Nature vs Nurture
When my oldest daughter was accepted to the University of Florida, during her high school graduation party, a relative who attended UF gave her a list of 100 things to do before leaving Gainesville. Of course, some of the items were meant for her eyes only. The list included sporting events, bars, restaurants, and student-only activities (did I mention bars) – an all-encompassing list based on their four years at Florida. Unfortunately, that list seems to have disappeared but I vaguely recall some of the places they said she should visit at least once.
I have been to these places both as a student at UF and as a parent of a UF student. When you are visiting your student, whether for a football game, family weekend, sorority/fraternity parents weekend, or just to visit; it is all about spending time together. There are some great outdoor sites not to be missed over the course of the next four-plus years.
During one of my visits for mother-daughter weekend, we took a long walk around campus and saw lots of alligators (we kept our distance), took in a baseball game (ok, we both love sports and it was a fun day out getting to watch our first collegiate baseball game) and went to Lake Wauberg.
Gainesville is beautiful in the fall, winter, and spring – I will admit that summers in Gainesville are ridiculously hot and humid and sticky. Summer is a great time to go tubing but make sure you have your sunscreen and shades.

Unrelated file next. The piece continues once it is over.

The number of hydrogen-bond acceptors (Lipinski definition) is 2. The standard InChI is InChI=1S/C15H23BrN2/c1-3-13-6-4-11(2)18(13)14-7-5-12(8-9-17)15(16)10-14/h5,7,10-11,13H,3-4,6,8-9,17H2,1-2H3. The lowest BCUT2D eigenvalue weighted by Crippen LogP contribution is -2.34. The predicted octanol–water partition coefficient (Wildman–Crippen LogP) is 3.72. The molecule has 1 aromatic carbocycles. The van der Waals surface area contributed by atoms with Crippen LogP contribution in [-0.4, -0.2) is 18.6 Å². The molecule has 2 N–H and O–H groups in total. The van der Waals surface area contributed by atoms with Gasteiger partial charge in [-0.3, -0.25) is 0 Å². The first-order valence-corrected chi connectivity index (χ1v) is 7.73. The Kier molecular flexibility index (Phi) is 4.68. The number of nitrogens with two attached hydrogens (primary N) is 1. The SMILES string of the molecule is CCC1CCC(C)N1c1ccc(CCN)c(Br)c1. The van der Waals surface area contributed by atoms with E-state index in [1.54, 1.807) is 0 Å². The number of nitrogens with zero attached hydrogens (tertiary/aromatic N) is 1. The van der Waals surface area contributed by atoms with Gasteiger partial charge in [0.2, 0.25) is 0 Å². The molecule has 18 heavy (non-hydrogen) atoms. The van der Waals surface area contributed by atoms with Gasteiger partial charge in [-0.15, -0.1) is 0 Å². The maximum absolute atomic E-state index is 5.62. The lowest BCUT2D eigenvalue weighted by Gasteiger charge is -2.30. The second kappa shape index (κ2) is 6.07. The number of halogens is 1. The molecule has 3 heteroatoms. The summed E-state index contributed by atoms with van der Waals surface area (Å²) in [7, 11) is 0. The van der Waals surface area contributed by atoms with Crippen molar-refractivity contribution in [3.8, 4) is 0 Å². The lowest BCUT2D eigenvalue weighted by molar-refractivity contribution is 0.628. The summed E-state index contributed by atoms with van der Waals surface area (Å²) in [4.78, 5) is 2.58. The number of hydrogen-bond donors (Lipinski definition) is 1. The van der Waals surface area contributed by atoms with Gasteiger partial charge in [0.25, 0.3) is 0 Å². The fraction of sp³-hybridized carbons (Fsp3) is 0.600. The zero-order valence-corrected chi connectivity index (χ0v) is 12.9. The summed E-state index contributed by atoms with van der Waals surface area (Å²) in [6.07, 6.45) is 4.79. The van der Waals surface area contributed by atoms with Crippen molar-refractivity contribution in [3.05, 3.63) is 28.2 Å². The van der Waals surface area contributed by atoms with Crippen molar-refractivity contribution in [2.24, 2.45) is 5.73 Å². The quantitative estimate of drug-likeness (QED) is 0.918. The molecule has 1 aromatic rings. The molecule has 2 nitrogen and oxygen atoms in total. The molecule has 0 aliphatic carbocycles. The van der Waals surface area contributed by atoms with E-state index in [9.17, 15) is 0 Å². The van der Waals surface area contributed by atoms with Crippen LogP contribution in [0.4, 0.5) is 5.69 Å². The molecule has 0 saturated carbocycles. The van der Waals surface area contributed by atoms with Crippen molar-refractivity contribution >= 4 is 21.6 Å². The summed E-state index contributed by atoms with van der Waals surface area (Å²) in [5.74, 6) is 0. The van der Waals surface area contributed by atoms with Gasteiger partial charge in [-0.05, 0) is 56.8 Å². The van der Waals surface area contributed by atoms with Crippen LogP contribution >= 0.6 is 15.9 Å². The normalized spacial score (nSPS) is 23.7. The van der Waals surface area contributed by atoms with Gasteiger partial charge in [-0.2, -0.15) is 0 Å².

Lake Wauburg – Located eight miles south of campus on Highway 441, Lake Wauburg North Park and South Shore offers UF students, faculty and staff a place to relax and enjoy the great outdoors. Many activities are available including boating, swimming, volleyball, stand-up paddleboarding, water skiing, and wakeboarding, climbing wall and more. Admission and activities are free with a Gator 1 Card. A Gator 1 Cardholder may bring up to four guests.
Paynes Prairie Preserve State Park – Florida’s first state preserve and a National Natural Landmark. Eight trails offer visitors the opportunity to hike, horseback ride, bicycle. More than 20 distinct biological communities provide an array of habitats for wildlife and livestock including alligators (this is near UF), bison, horses and more than 270 species of birds. Open 365 days a year from 8 am to sundown. $6.00 per vehicle, limit 2-8 people per vehicle. $4 single occupant vehicle. Other fees apply for full-facility camping.